Thursday, September 8, 2016

Kirby and the Rainbow Curse (WiiU) Review

 When the Nintendo DS came out in late 2004 it really needed a good game that wasn't just Super Mario 64 with extras. A few months into it, we got Kirby: Canvas Curse which not only gave the DS a much needed awesome game (the handheld console would later become much more popular) but innovated the Kirby series which had been rather stale at the time. The game used the stylus to draw lines as Kirby was now a ball that could no longer absorb powers from his enemies. Now over eleven years later, I finally got my hands on its sequel Kirby and the Rainbow Curse for WiiU. A decade does seem like a long wait for a true sequel and do find it a little odd they didn't put this one on 3DS instead.
The game is very familiar to those who played Canvas Curse.  You draw lines (that are rainbow in color) which Kirby uses to travel across the world. With no real powers, you mainly have to worry about dashing to attack enemies otherwise (usually) the enemy will take part of your life bar. While the WiiU gamepad does not come with a stylus, just use your old DS or 3DS one. It's difficult to draw good lines with a tablet-style stylus or your fingers on the WiiU gamepad. If you didn't have a DS or 3DS, I'd beg you go find one or you probably wont be able to finish the game. I struggled on the first world until I found my old stylus from my 3DS.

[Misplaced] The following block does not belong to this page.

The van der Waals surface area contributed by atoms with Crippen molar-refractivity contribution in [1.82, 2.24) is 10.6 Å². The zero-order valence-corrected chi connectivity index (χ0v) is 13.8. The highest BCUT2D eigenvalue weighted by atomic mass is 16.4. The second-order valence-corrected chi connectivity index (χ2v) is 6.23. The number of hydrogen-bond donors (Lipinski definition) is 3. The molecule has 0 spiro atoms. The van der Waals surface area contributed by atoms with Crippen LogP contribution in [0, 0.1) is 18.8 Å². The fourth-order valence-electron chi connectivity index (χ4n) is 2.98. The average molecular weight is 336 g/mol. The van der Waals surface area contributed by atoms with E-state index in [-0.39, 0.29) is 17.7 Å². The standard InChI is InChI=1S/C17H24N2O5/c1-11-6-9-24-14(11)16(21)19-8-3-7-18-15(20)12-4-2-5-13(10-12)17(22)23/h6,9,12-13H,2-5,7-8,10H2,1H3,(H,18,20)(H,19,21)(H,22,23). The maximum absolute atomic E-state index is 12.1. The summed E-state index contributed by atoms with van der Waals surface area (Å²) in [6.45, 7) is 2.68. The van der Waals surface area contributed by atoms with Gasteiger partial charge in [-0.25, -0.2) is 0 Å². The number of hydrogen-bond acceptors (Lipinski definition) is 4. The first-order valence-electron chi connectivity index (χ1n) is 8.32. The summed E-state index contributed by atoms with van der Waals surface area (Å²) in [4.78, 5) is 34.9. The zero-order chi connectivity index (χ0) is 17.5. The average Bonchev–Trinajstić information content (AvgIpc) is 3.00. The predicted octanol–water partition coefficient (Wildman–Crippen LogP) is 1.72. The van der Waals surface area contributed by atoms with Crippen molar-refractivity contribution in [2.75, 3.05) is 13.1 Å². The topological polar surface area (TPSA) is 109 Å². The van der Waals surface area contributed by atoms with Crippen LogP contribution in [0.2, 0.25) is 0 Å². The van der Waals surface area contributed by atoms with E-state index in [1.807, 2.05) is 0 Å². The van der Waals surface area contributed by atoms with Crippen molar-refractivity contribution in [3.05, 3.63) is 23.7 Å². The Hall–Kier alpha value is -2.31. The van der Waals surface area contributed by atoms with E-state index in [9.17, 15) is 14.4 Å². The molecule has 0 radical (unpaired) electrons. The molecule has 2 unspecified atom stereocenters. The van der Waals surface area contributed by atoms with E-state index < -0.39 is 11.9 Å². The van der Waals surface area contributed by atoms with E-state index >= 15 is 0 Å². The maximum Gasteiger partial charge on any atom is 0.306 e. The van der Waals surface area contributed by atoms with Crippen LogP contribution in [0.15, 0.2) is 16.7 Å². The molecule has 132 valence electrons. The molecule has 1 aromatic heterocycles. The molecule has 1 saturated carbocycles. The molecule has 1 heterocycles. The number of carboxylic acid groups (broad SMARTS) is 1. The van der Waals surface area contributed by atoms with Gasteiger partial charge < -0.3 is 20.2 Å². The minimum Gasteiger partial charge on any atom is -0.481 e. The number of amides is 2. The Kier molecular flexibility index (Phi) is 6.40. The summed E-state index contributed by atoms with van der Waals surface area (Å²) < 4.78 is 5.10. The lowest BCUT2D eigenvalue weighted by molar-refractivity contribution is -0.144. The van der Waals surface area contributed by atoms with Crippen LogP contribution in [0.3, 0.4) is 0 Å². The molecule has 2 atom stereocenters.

It's been over a decade since I played Canvas Curse, so it's hard to say what I remember and what I don't. Besides a new story and villain (King Dedede seems to be absent for once) it seems Kirby can transform into vehicles like I've seen in other games like Yoshi in Yoshi's Island. There's a tank, a rocket-ship, and submarine. They all vary rather differently and they aren't a true power-up. They basically become the only way to play a certain level and you simply transform back when you're done. There's also a super-power up you get when you collect 100 stars in the game. This can be used as normal Kirby or one his vehicle transformations. As regular Kirby it allows Kirby to get large and fly through the air destroying unbreakable objects, annihilating foes, and landing massive damage to a boss given you aim right during the few seconds.  
But overall Kirby and the Rainbow Curse I say is a bit worse than Canvas Curse. World One was a bore, but I really liked the later Worlds especially Red Volcano. The difficulty was also a bit random as some levels are a piece of cake, while some have moments that rival some of Mario's tougher levels during the NES and SNES days. I thought the boss battles were very fun, though I did hate to see at least two repeat battles as that's just not very creative. I also thought the final boss' true form's battle was terrible. And like all Kirby games, this one won't take you very long to finish. It took me about a week though I have far less time than I did back in 2005. But at least it wasn't like the GBA's Kirby: Nightmare in Dreamland which I finished in the same day I got it. This game also reminded me that I missed out on Kirby's Epic Yarn on the original Wii, so I hope I'll eventually get a chance to play it before the year is over. 

Score: B

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